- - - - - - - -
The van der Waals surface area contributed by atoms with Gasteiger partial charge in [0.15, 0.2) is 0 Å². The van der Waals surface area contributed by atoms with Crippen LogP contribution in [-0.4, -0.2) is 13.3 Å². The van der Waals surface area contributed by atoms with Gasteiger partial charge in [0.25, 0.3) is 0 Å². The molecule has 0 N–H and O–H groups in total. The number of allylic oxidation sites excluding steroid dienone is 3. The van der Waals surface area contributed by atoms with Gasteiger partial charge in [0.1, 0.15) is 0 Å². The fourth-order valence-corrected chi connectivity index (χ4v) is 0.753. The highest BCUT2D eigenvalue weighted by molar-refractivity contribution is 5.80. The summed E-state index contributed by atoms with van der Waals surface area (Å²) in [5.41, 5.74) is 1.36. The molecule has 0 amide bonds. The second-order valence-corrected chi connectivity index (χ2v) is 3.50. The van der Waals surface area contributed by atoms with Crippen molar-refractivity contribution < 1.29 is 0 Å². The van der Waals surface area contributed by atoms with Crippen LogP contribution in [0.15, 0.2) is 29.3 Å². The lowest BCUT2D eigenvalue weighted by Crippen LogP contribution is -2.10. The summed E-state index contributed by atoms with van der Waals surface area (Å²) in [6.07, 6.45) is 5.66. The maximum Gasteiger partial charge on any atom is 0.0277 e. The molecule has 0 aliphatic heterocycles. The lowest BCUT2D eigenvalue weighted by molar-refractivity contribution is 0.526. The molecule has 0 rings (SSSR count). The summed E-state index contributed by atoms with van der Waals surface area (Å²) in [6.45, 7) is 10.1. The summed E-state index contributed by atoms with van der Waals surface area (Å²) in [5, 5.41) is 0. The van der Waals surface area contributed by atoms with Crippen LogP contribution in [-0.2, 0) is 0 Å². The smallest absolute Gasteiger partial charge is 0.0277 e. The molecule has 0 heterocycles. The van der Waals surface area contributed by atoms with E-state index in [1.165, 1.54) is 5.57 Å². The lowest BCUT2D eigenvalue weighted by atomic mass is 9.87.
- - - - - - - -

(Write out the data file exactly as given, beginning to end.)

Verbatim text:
The van der Waals surface area contributed by atoms with Gasteiger partial charge in [0.15, 0.2) is 0 Å². The van der Waals surface area contributed by atoms with Crippen LogP contribution in [-0.4, -0.2) is 13.3 Å². The van der Waals surface area contributed by atoms with Gasteiger partial charge in [0.25, 0.3) is 0 Å². The molecule has 0 N–H and O–H groups in total. The number of allylic oxidation sites excluding steroid dienone is 3. The van der Waals surface area contributed by atoms with Gasteiger partial charge in [0.1, 0.15) is 0 Å². The fourth-order valence-corrected chi connectivity index (χ4v) is 0.753. The highest BCUT2D eigenvalue weighted by molar-refractivity contribution is 5.80. The summed E-state index contributed by atoms with van der Waals surface area (Å²) in [5.41, 5.74) is 1.36. The molecule has 0 amide bonds. The second-order valence-corrected chi connectivity index (χ2v) is 3.50. The van der Waals surface area contributed by atoms with Crippen molar-refractivity contribution < 1.29 is 0 Å². The van der Waals surface area contributed by atoms with Crippen LogP contribution in [0.15, 0.2) is 29.3 Å². The lowest BCUT2D eigenvalue weighted by Crippen LogP contribution is -2.10. The summed E-state index contributed by atoms with van der Waals surface area (Å²) in [6.07, 6.45) is 5.66. The maximum Gasteiger partial charge on any atom is 0.0277 e. The molecule has 0 aliphatic heterocycles. The lowest BCUT2D eigenvalue weighted by molar-refractivity contribution is 0.526. The molecule has 0 rings (SSSR count). The summed E-state index contributed by atoms with van der Waals surface area (Å²) in [6.45, 7) is 10.1. The summed E-state index contributed by atoms with van der Waals surface area (Å²) in [5, 5.41) is 0. The van der Waals surface area contributed by atoms with Crippen LogP contribution in [-0.2, 0) is 0 Å². The smallest absolute Gasteiger partial charge is 0.0277 e. The molecule has 0 heterocycles. The van der Waals surface area contributed by atoms with E-state index in [1.165, 1.54) is 5.57 Å². The lowest BCUT2D eigenvalue weighted by atomic mass is 9.87.